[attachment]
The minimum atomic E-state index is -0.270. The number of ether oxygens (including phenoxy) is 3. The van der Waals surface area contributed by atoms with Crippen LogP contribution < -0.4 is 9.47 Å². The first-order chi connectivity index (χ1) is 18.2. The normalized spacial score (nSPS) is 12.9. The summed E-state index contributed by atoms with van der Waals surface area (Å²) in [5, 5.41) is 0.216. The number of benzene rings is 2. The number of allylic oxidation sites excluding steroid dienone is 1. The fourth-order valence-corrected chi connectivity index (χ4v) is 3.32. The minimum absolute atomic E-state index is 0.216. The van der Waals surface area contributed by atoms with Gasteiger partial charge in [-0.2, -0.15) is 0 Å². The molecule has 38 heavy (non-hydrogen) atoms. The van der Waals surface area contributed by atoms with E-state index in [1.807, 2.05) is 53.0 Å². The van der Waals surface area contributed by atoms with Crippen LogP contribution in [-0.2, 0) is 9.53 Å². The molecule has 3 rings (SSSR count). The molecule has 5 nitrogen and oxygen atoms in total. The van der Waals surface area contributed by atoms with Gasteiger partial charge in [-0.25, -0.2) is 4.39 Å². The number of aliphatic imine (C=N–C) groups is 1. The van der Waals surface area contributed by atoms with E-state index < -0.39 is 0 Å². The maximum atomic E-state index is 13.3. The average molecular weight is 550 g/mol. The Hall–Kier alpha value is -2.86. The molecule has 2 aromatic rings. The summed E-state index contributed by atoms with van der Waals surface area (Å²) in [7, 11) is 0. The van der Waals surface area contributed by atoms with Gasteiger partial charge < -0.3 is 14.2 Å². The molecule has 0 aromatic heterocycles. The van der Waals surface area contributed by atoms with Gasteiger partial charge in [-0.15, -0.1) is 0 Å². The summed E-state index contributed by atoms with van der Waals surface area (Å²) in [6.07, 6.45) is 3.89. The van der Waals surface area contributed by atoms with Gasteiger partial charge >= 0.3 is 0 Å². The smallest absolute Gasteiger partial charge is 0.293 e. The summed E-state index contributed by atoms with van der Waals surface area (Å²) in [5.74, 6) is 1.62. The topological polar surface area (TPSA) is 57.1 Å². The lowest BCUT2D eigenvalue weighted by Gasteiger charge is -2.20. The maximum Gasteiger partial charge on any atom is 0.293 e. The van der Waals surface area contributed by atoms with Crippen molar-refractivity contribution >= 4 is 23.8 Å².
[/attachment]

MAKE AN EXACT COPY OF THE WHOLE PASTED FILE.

The minimum atomic E-state index is -0.270. The number of ether oxygens (including phenoxy) is 3. The van der Waals surface area contributed by atoms with Crippen LogP contribution < -0.4 is 9.47 Å². The first-order chi connectivity index (χ1) is 18.2. The normalized spacial score (nSPS) is 12.9. The summed E-state index contributed by atoms with van der Waals surface area (Å²) in [5, 5.41) is 0.216. The number of benzene rings is 2. The number of allylic oxidation sites excluding steroid dienone is 1. The fourth-order valence-corrected chi connectivity index (χ4v) is 3.32. The minimum absolute atomic E-state index is 0.216. The van der Waals surface area contributed by atoms with Gasteiger partial charge in [-0.2, -0.15) is 0 Å². The molecule has 38 heavy (non-hydrogen) atoms. The van der Waals surface area contributed by atoms with E-state index in [1.807, 2.05) is 53.0 Å². The van der Waals surface area contributed by atoms with Crippen LogP contribution in [-0.2, 0) is 9.53 Å². The molecule has 3 rings (SSSR count). The molecule has 5 nitrogen and oxygen atoms in total. The van der Waals surface area contributed by atoms with Gasteiger partial charge in [-0.25, -0.2) is 4.39 Å². The number of aliphatic imine (C=N–C) groups is 1. The van der Waals surface area contributed by atoms with E-state index < -0.39 is 0 Å². The maximum atomic E-state index is 13.3. The average molecular weight is 550 g/mol. The Hall–Kier alpha value is -2.86. The molecule has 2 aromatic rings. The summed E-state index contributed by atoms with van der Waals surface area (Å²) in [7, 11) is 0. The van der Waals surface area contributed by atoms with Gasteiger partial charge < -0.3 is 14.2 Å². The molecule has 0 aromatic heterocycles. The van der Waals surface area contributed by atoms with Gasteiger partial charge in [-0.15, -0.1) is 0 Å². The summed E-state index contributed by atoms with van der Waals surface area (Å²) in [6.07, 6.45) is 3.89. The van der Waals surface area contributed by atoms with Gasteiger partial charge >= 0.3 is 0 Å². The smallest absolute Gasteiger partial charge is 0.293 e. The summed E-state index contributed by atoms with van der Waals surface area (Å²) in [5.74, 6) is 1.62. The topological polar surface area (TPSA) is 57.1 Å². The lowest BCUT2D eigenvalue weighted by Gasteiger charge is -2.20. The maximum Gasteiger partial charge on any atom is 0.293 e. The van der Waals surface area contributed by atoms with Crippen molar-refractivity contribution >= 4 is 23.8 Å².